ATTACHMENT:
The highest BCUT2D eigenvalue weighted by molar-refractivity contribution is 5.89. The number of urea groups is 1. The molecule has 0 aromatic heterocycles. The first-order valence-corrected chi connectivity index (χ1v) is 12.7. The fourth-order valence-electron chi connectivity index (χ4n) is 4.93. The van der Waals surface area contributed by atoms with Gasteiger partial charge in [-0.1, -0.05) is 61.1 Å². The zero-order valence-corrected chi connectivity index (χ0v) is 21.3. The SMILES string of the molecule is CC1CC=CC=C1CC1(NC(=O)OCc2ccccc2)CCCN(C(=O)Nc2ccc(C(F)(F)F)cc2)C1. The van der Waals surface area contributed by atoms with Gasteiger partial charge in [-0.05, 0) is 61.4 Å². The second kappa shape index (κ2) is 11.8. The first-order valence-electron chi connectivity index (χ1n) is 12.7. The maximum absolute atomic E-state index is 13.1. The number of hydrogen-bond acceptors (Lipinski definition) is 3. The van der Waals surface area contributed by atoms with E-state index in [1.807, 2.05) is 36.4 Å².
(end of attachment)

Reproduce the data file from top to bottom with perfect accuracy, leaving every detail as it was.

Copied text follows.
The highest BCUT2D eigenvalue weighted by molar-refractivity contribution is 5.89. The number of urea groups is 1. The molecule has 0 aromatic heterocycles. The first-order valence-corrected chi connectivity index (χ1v) is 12.7. The fourth-order valence-electron chi connectivity index (χ4n) is 4.93. The van der Waals surface area contributed by atoms with Gasteiger partial charge in [-0.1, -0.05) is 61.1 Å². The zero-order valence-corrected chi connectivity index (χ0v) is 21.3. The SMILES string of the molecule is CC1CC=CC=C1CC1(NC(=O)OCc2ccccc2)CCCN(C(=O)Nc2ccc(C(F)(F)F)cc2)C1. The van der Waals surface area contributed by atoms with Gasteiger partial charge in [-0.05, 0) is 61.4 Å². The second kappa shape index (κ2) is 11.8. The first-order valence-electron chi connectivity index (χ1n) is 12.7. The maximum absolute atomic E-state index is 13.1. The number of hydrogen-bond acceptors (Lipinski definition) is 3. The van der Waals surface area contributed by atoms with E-state index in [1.807, 2.05) is 36.4 Å².